English Literature, Considered as an Interpreter of English History eBook

Henry Coppée
This eBook from the Gutenberg Project consists of approximately 540 pages of information about English Literature, Considered as an Interpreter of English History.

Tailor, Robert, 136. 
Taylor, Jeremy, 223. 
Temple, Sir William, 277. 
Tennyson, Alfred, 428. 
Thackeray, Anne E., 465. 
Thackeray, William Makepeace, 459. 
Thirlwall, Connop, 441. 
Thomas of Ercildoun, 59. 
Thomson, James, 347. 
Tickell, Thomas, 252. 
Tupper, Martin Farquhar, 437. 
Turner, Sharon, 448. 
Tusser, Thomas, 102. 
Tyndale, William, 169. 
Tytler, Patrick Frazer, 446.

Udall, Nicholas, 132.

Vanbrugh, Sir John, 237. 
Vaughan, Henry, 205. 
Vitalis, Ordericus, 49.

Wace, Richard, 51. 
Waller, Edmund, 204. 
Walpole, Horace, 321. 
Walton, Izaak, 202. 
Warton, Joseph, 368. 
Warton, Thomas, 368. 
Watts, Isaac, 252.

Webster, 154. 
White, Henry Kirke, 358. 
Wiclif, John, 77. 
William of Jumieges, 49. 
William of Malmsbury, 47. 
William of Poictiers, 49. 
Wither, George, 203. 
Wolcot, John, 367. 
Wordsworth, William, 415. 
Wyat, Sir Thomas, 97. 
Wycherley, William, 235.

Young, Edward, 253.

THE END.

FOOTNOTES

[1] His jurisdiction extended from Norfolk around to Sussex.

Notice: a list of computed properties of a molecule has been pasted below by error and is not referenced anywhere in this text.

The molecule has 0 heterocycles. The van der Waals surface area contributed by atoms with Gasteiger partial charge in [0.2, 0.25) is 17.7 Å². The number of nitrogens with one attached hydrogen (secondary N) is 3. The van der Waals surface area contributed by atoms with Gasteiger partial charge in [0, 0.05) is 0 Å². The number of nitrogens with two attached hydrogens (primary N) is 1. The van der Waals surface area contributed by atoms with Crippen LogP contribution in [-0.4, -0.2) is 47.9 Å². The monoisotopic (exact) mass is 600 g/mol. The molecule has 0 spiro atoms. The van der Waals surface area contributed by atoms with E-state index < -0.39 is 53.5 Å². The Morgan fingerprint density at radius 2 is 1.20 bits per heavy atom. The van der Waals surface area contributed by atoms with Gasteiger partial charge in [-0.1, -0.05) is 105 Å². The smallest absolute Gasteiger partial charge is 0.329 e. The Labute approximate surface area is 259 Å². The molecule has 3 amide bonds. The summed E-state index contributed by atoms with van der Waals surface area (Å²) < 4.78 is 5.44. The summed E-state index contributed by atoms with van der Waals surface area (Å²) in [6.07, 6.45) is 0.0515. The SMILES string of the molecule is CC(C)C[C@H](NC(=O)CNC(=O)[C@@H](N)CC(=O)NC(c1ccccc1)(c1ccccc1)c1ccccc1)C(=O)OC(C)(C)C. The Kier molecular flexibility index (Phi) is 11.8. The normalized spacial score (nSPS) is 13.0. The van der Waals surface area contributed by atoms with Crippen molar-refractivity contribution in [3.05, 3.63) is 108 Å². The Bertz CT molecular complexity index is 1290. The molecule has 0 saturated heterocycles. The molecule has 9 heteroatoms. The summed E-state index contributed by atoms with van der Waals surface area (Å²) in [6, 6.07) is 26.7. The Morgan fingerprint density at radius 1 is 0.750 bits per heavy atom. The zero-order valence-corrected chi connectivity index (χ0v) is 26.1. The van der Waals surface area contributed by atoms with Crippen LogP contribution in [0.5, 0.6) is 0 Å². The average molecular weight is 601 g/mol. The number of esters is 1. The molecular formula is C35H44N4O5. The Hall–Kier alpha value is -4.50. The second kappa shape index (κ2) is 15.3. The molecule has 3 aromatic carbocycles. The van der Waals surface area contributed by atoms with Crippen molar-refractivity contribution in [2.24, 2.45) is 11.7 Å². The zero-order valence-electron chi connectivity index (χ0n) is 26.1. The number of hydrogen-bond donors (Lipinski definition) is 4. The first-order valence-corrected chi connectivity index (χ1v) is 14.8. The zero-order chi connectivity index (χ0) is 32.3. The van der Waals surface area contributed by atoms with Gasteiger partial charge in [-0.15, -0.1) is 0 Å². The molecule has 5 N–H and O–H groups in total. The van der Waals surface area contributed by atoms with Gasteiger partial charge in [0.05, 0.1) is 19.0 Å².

[2] This is the usually accepted division of tribes; but Dr. Latham denies that the Jutes, or inhabitants of Jutland, shared in the invasion.  The difficult question does not affect the scope of our inquiry.

[3] Gibbon’s Decline and Fall, c. lv.

[4] H. Martin, Histoire de France, i. 53.

[5] Vindication of the Ancient British Poems.

[6] Craik’s English Literature, i. 37.

[7] Sharon Turner, History of the Anglo-Saxons, book ix., c. i.

[8] Bosworth’s Anglo-Saxon Dictionary.

[9] Kemble ("Saxon in England”) suggests the resemblance between the fictitious landing of Hengist and Horsa “in three keels,” and the Gothic tradition of the migration of Ostrogoths, Visigoths, and Gepidae to the mouth of the Vistula in the same manner.  Dr. Latham (English Language) fixes the Germanic immigration into Britain at the middle of the fourth, instead of the middle of the fifth century.

[10] Lectures on Modern History, lect, ii.

[11] Sharon Turner.

[12] Turner, ch. xii.

[13] For the discussion of the time and circumstances of the introduction of French into law processes, see Craik, i. 117.

[14] Sharon Turner’s History of the Anglo-Saxons, i. 199.  For an admirable summary of the bardic symbolisms and mythological types exhibited in the story of Arthur, see H. Martin, Hist. de France, liv. xx.

[15] Craik says, (i. 198,) “Or, as he is also called, Lawemon—­for the old character represented in this instance by our modern y is really only a guttural, (and by no means either a j or a z,) by which it is sometimes rendered.”  Marsh says, “Or, perhaps, Lagamon, for we do not know the sound of y in this name.”

Copyrights
Project Gutenberg
English Literature, Considered as an Interpreter of English History from Project Gutenberg. Public domain.